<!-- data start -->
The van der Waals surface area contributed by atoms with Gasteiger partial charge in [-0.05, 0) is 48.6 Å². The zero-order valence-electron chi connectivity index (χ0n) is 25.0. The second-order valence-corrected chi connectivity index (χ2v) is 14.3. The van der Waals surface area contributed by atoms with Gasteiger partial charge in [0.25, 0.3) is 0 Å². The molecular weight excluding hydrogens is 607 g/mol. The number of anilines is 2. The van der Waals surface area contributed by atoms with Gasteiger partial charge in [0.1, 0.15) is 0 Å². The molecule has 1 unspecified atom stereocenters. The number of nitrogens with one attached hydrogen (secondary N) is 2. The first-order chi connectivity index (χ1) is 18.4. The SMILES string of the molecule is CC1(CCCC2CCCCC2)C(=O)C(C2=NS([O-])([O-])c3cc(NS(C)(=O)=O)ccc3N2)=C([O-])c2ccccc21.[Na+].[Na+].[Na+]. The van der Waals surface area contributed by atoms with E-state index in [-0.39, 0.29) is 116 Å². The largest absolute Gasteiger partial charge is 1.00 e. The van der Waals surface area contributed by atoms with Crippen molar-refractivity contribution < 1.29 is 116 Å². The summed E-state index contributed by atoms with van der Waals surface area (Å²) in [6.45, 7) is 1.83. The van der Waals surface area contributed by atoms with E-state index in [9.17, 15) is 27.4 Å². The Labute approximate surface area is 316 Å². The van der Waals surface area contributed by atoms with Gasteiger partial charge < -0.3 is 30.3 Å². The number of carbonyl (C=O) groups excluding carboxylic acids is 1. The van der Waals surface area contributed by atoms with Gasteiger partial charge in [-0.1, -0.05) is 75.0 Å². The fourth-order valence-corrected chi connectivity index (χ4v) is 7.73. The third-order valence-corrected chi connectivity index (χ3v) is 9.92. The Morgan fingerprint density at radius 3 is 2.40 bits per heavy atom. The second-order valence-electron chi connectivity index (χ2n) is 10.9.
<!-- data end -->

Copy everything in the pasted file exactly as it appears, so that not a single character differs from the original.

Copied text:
The van der Waals surface area contributed by atoms with Gasteiger partial charge in [-0.05, 0) is 48.6 Å². The zero-order valence-electron chi connectivity index (χ0n) is 25.0. The second-order valence-corrected chi connectivity index (χ2v) is 14.3. The van der Waals surface area contributed by atoms with Gasteiger partial charge in [0.25, 0.3) is 0 Å². The molecular weight excluding hydrogens is 607 g/mol. The number of anilines is 2. The van der Waals surface area contributed by atoms with Gasteiger partial charge in [0.1, 0.15) is 0 Å². The molecule has 1 unspecified atom stereocenters. The number of nitrogens with one attached hydrogen (secondary N) is 2. The first-order chi connectivity index (χ1) is 18.4. The SMILES string of the molecule is CC1(CCCC2CCCCC2)C(=O)C(C2=NS([O-])([O-])c3cc(NS(C)(=O)=O)ccc3N2)=C([O-])c2ccccc21.[Na+].[Na+].[Na+]. The van der Waals surface area contributed by atoms with E-state index in [-0.39, 0.29) is 116 Å². The largest absolute Gasteiger partial charge is 1.00 e. The van der Waals surface area contributed by atoms with Crippen molar-refractivity contribution < 1.29 is 116 Å². The summed E-state index contributed by atoms with van der Waals surface area (Å²) in [6.45, 7) is 1.83. The van der Waals surface area contributed by atoms with E-state index in [9.17, 15) is 27.4 Å². The Labute approximate surface area is 316 Å². The van der Waals surface area contributed by atoms with Gasteiger partial charge < -0.3 is 30.3 Å². The number of carbonyl (C=O) groups excluding carboxylic acids is 1. The van der Waals surface area contributed by atoms with Gasteiger partial charge in [-0.1, -0.05) is 75.0 Å². The fourth-order valence-corrected chi connectivity index (χ4v) is 7.73. The third-order valence-corrected chi connectivity index (χ3v) is 9.92. The Morgan fingerprint density at radius 3 is 2.40 bits per heavy atom. The second-order valence-electron chi connectivity index (χ2n) is 10.9.